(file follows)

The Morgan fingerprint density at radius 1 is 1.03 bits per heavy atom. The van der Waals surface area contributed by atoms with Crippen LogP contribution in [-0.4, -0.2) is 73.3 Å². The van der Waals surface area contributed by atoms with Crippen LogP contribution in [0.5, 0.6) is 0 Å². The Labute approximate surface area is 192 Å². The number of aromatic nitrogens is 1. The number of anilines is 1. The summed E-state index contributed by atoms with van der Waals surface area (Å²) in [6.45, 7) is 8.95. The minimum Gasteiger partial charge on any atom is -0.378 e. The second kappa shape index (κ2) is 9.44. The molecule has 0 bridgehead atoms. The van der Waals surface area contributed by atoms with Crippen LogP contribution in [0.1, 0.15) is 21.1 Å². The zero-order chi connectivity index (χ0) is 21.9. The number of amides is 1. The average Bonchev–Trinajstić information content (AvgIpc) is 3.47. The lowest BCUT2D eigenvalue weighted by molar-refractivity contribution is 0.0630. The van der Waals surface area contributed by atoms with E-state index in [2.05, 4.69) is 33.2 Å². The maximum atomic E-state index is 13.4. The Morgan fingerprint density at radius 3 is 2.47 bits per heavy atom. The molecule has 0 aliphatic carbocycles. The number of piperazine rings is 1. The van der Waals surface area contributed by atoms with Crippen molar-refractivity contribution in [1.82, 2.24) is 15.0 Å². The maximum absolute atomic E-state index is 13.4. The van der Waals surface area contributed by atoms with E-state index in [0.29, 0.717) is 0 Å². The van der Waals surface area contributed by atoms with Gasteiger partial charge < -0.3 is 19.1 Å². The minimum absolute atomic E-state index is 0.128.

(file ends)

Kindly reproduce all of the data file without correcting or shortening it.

The Morgan fingerprint density at radius 1 is 1.03 bits per heavy atom. The van der Waals surface area contributed by atoms with Crippen LogP contribution in [-0.4, -0.2) is 73.3 Å². The van der Waals surface area contributed by atoms with Crippen LogP contribution in [0.5, 0.6) is 0 Å². The Labute approximate surface area is 192 Å². The number of aromatic nitrogens is 1. The number of anilines is 1. The summed E-state index contributed by atoms with van der Waals surface area (Å²) in [6.45, 7) is 8.95. The minimum Gasteiger partial charge on any atom is -0.378 e. The second kappa shape index (κ2) is 9.44. The molecule has 0 bridgehead atoms. The van der Waals surface area contributed by atoms with Crippen LogP contribution in [0.1, 0.15) is 21.1 Å². The zero-order chi connectivity index (χ0) is 21.9. The number of amides is 1. The average Bonchev–Trinajstić information content (AvgIpc) is 3.47. The lowest BCUT2D eigenvalue weighted by molar-refractivity contribution is 0.0630. The van der Waals surface area contributed by atoms with E-state index in [2.05, 4.69) is 33.2 Å². The maximum atomic E-state index is 13.4. The Morgan fingerprint density at radius 3 is 2.47 bits per heavy atom. The molecule has 0 aliphatic carbocycles. The number of piperazine rings is 1. The van der Waals surface area contributed by atoms with Crippen molar-refractivity contribution in [1.82, 2.24) is 15.0 Å². The maximum absolute atomic E-state index is 13.4. The van der Waals surface area contributed by atoms with E-state index in [0.29, 0.717) is 0 Å². The van der Waals surface area contributed by atoms with Gasteiger partial charge < -0.3 is 19.1 Å². The minimum absolute atomic E-state index is 0.128.